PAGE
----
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Q: How Do You Script Edit A Script Without Rewriting It As Your Own Story?

Blandine asks, “I notice you’re script editor on ACT OF GRACE. How can you do this without rewriting it as your own story?” Being a script editor is all about doing what’s best for the story – WITHOUT rewriting the script as you see fit, based on your own preferences or how *you* see the story. Why? Because you’re not the Writer. These are two different jobs. As far as I’m concerned, the two jobs go like this: The Writer is responsible for the idea and executing it, ie. coming up with the premise and getting the drafts down on… Read More »Q: How Do You Script Edit A Script Without Rewriting It As Your Own Story?

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How To Get The Most Out Of A Writer’s Group by Lisa Shoreland

Writer’s groups are a great way to get feedback about your work and learn how to improve your writing. They also provide you with the inspiration and motivation you likely need to keep writing and stay on track. Plus, they’re a great way to meet other writers and to form long-lasting friendships. However, as with any group, writer’s groups can easily lose focus and turn into unproductive social hours where you’re just chatting about the latest books you read or movies you saw. Even if you manage to stay on topic about writing, these groups can devolve into personal attacks… Read More »How To Get The Most Out Of A Writer’s Group by Lisa Shoreland

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Here’s the dictionary definition of “exposition” that’s relevant to writers: ex·po·si·tion (ksp-zshn)n.1. A setting forth of meaning or intent.2. The part of a play that provides the background information needed to understand the characters and the action. In other words then: YOUR STORY AND WHAT IT’S DOING NEEDS TO BE CLEAR TO THE READER. Pretty simple and obvious, right? Except loads of scripts in the pile don’t do this. Why not? Writers want “mystery”. Loads of writers, especially in science fiction & thriller, want to hold something back in order to make a BIG REVEAL at the end. And why… Read More »Exposition

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Case Study: All About Symbolism in ALIEN (1979)

Symbolism in Screenwriting Many spec writers want to introduce symbolism in their scripts. And why not? Sometimes the best writing we see “hints” at other things; there are multiple ways of “reading” it — and us screenwriterly types can pat ourselves on the back for “seeing” it. So Think LAYERS When it comes to symbolism of any kind, think LAYERS, like an onion. You can do this any way you want: visual metaphors, allusions, motifs, character traits. There are no rules, remember. However, the biggest issue I see when it comes to symbolism: It’s not clear what the screenwriter is… Read More »Case Study: All About Symbolism in ALIEN (1979)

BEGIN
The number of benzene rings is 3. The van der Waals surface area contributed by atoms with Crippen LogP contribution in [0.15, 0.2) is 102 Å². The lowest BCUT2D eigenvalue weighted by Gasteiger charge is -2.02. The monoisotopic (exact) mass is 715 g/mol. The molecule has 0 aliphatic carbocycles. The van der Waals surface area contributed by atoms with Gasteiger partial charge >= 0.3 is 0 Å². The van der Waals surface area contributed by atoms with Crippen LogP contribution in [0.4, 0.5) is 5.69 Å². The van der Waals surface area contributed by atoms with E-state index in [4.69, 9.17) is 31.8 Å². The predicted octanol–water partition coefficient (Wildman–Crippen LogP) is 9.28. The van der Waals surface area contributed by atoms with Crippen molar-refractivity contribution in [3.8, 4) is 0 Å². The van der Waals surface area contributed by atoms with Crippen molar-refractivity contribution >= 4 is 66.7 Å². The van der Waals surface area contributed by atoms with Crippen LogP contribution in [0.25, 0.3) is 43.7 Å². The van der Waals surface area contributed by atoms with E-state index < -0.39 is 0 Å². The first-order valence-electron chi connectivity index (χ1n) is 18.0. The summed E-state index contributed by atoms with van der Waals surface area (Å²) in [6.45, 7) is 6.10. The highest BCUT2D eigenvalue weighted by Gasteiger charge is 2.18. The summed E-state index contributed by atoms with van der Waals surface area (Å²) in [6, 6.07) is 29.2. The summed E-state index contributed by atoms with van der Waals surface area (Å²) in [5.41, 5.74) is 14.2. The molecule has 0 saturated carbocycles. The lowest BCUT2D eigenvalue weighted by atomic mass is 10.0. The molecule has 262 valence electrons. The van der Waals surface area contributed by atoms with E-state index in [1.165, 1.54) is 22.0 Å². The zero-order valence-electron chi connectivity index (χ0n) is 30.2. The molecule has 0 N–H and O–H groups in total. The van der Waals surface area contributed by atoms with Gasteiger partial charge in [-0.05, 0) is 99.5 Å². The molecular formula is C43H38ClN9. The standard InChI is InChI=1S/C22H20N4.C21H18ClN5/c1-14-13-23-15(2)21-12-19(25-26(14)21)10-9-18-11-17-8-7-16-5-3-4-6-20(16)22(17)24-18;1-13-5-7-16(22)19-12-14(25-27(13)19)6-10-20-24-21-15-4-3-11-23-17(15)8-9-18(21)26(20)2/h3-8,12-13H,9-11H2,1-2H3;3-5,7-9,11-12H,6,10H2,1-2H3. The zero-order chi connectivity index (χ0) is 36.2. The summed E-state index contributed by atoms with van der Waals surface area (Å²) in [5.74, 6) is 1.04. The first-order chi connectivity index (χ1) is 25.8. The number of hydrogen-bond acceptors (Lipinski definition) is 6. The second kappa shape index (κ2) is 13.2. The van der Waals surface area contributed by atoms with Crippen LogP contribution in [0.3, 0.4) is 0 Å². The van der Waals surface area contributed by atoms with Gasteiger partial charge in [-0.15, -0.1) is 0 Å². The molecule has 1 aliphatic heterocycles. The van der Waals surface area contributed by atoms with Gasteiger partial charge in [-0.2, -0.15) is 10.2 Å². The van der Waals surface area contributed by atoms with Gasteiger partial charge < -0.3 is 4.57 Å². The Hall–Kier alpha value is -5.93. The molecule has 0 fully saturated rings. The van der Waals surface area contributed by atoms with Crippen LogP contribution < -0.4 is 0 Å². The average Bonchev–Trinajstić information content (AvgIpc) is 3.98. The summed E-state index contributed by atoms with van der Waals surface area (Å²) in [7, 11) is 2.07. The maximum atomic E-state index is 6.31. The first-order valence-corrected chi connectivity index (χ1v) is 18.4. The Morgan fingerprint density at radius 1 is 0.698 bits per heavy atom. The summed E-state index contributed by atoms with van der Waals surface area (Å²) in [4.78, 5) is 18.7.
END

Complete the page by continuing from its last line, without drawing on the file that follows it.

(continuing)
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Top 5 Reasons Why Parentheticals Are Useless

Updated So, parentheticals aka ‘wrylies’ have a tendency to turn up in screenplays … and they’re NOT NEEDED. They interrupt the flow of the read and what’s more, seriously ANNOY actors and filmmakers as well as script readers. TRUTH! Don’t believe me? Fine … check these out for size: 5. You are the writer, NOT the director! Unless you are the writer/director, the Director and Actors need room to make THEIR interpretation of your screenplay! This is the most-oft quoted case AGAINST parentheticals: if loads of lines of your dialogue tells the actors HOW to say lines “(condescendingly)”, “(pleadingly)”, “(wryly)” or whatever,… Read More »Top 5 Reasons Why Parentheticals Are Useless

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Do Your Preparation: How To Write Outlines, Beat Sheets And Treatments

You should do your preparation! Bang2writers often ask me what is the “best” way to go about writing a screenplay or novel. My answer? There is no “best” way. But it’s definitely going to help if you’ve done your preparation first in the form of an outline, beat sheet and/or treatment. Here’s why preparation work helps you get rid of all the obvious pitfalls and crap FIRST, as it … GIVES your brain time to “breathe” and work out all the machinations of the plot and the character motivations and themes etc concurrently STOPS you writing a load of junk… Read More »Do Your Preparation: How To Write Outlines, Beat Sheets And Treatments

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